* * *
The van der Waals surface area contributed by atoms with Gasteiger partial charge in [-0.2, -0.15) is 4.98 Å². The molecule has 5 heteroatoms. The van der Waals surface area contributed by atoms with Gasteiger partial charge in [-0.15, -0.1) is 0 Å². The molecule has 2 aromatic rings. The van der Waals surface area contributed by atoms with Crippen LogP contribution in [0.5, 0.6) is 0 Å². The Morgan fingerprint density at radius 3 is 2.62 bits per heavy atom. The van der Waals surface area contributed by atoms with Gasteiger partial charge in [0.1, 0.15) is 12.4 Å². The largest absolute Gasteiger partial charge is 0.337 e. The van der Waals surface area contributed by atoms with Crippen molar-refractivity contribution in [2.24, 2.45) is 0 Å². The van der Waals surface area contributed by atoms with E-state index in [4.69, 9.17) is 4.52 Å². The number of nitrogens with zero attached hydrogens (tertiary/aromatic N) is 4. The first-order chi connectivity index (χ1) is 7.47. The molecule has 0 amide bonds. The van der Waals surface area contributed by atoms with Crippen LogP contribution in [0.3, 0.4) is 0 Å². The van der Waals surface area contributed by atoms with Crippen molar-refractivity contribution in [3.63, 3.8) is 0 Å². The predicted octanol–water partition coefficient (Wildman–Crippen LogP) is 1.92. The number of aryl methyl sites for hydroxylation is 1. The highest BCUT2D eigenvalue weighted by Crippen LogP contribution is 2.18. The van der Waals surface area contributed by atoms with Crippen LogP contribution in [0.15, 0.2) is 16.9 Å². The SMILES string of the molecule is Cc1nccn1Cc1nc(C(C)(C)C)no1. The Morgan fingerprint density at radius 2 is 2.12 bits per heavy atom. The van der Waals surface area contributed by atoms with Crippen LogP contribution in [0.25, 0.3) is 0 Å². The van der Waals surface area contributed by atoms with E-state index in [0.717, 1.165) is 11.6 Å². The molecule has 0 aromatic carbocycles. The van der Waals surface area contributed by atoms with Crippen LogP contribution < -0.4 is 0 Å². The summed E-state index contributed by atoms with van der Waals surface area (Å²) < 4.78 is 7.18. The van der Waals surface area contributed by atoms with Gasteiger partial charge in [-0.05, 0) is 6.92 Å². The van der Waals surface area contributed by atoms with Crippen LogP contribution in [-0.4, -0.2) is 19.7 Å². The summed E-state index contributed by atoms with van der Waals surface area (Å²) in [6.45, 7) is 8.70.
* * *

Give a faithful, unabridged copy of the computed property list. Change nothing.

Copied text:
The van der Waals surface area contributed by atoms with Gasteiger partial charge in [-0.2, -0.15) is 4.98 Å². The molecule has 5 heteroatoms. The van der Waals surface area contributed by atoms with Gasteiger partial charge in [-0.15, -0.1) is 0 Å². The molecule has 2 aromatic rings. The van der Waals surface area contributed by atoms with Crippen LogP contribution in [0.5, 0.6) is 0 Å². The Morgan fingerprint density at radius 3 is 2.62 bits per heavy atom. The van der Waals surface area contributed by atoms with Gasteiger partial charge in [0.1, 0.15) is 12.4 Å². The largest absolute Gasteiger partial charge is 0.337 e. The van der Waals surface area contributed by atoms with Crippen molar-refractivity contribution in [2.24, 2.45) is 0 Å². The van der Waals surface area contributed by atoms with E-state index in [4.69, 9.17) is 4.52 Å². The number of nitrogens with zero attached hydrogens (tertiary/aromatic N) is 4. The first-order chi connectivity index (χ1) is 7.47. The molecule has 0 amide bonds. The van der Waals surface area contributed by atoms with Crippen LogP contribution in [0.3, 0.4) is 0 Å². The van der Waals surface area contributed by atoms with Crippen molar-refractivity contribution in [3.63, 3.8) is 0 Å². The predicted octanol–water partition coefficient (Wildman–Crippen LogP) is 1.92. The number of aryl methyl sites for hydroxylation is 1. The highest BCUT2D eigenvalue weighted by Crippen LogP contribution is 2.18. The van der Waals surface area contributed by atoms with Crippen LogP contribution in [0.15, 0.2) is 16.9 Å². The SMILES string of the molecule is Cc1nccn1Cc1nc(C(C)(C)C)no1. The Morgan fingerprint density at radius 2 is 2.12 bits per heavy atom. The van der Waals surface area contributed by atoms with Crippen LogP contribution in [0.25, 0.3) is 0 Å². The van der Waals surface area contributed by atoms with E-state index in [0.717, 1.165) is 11.6 Å². The molecule has 0 aromatic carbocycles. The van der Waals surface area contributed by atoms with Crippen LogP contribution < -0.4 is 0 Å². The summed E-state index contributed by atoms with van der Waals surface area (Å²) < 4.78 is 7.18. The van der Waals surface area contributed by atoms with Gasteiger partial charge in [-0.05, 0) is 6.92 Å². The van der Waals surface area contributed by atoms with Crippen LogP contribution in [-0.4, -0.2) is 19.7 Å². The summed E-state index contributed by atoms with van der Waals surface area (Å²) in [6.45, 7) is 8.70.